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Old 06-20-2007, 09:03 PM   #12
Boromir88
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As Tolkien would say in his Foreward to LOTR the Scouring of the Shire is...

'an essential part of the plot, foreseen from the outset'.

The Lord of the Rings has to end with the hobbits, as it is hobbits as Mr. Simon argues:
Quote:
For it was Hobbits that made it possible for The Lord of the Rings to succeed. Few modern Englishmen, and not many modern readers of any nationality, could easily identify with the heroic nihilism of Túrin or the romantic bravado of Beren, let alone with the high-minded loyalties and hatreds of the Elves. But almost anyone can identify with Bilbo, Frodo, or Sam. They mediate between the high style of archaic romance and the familiar conventions of the modern novel.
It is the hobbits that caused LOTR to be the hit that it was, and as Mr. Simon argues what ultimately led to 1,000's of readers being disappointed in The Silmarillion because there were no hobbits. I think Tolkien realized this in Letter 131 to Milton Waldman:
Quote:
A moral of the whole is the obvious one that without the high and noble, the simple and vulgar is utterly mean; and without the simple and ordinary the noble and heroic is meaningless.
Tolkien sets up a complimentary balance between the 'high and noble' (the Aragorn's, Gandalf's, and Boromir's) and the 'simple and ordinary' (the Frodo's, the Bilbo's, the Sam's...etc). Without one the other is meaningless. You need the 'high and noble' to do the heroic and mighty dragon-slaying, monster-sparring and glorious battling. Yet you need the 'simple and ordinary' the ones 'who are not made for perilous quests' (as Frodo sees himself), to do the 'dirty' quests (the trudge through Mordor to destroy the Ring) that the high and noble won't do or even can't do.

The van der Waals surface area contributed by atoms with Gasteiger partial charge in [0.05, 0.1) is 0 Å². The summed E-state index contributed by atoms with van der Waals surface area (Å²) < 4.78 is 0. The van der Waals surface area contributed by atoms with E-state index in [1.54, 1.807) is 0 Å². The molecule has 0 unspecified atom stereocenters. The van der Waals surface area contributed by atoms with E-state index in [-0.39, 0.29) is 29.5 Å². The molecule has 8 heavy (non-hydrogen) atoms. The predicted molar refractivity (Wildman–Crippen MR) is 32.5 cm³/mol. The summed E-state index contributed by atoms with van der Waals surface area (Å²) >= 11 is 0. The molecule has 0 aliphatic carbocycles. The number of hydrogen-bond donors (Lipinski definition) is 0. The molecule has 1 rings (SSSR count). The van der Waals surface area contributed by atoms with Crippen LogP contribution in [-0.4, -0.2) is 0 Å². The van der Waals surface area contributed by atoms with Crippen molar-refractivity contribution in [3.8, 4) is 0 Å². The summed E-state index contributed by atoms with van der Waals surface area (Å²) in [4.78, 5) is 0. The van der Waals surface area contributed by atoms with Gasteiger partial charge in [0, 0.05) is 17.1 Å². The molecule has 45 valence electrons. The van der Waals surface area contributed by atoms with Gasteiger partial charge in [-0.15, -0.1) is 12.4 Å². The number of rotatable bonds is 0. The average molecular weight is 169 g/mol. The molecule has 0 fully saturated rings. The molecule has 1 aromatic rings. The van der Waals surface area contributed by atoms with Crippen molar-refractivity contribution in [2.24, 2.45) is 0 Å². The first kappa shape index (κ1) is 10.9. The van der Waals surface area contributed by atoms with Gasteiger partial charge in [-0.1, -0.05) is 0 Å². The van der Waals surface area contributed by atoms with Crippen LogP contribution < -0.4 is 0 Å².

In the end Sauron is defeated by the hobbits, by the simple and ordinary. Gandalf doesn't challenge him one-on-one, Aragorn doesn't duel him to the death (Gil-galad and Elendil already tried that), Sauron is defeated (for good) by Frodo and Sam's march through a desolate wasteland.

Therefor, as I agree with Tolkien, The Scouring is 'an essential part of the plot.' The Lord of the Rings is a story about the hobbits. It starts with them, Sauron is defeated by them, and it's only fitting that the story ends with them.
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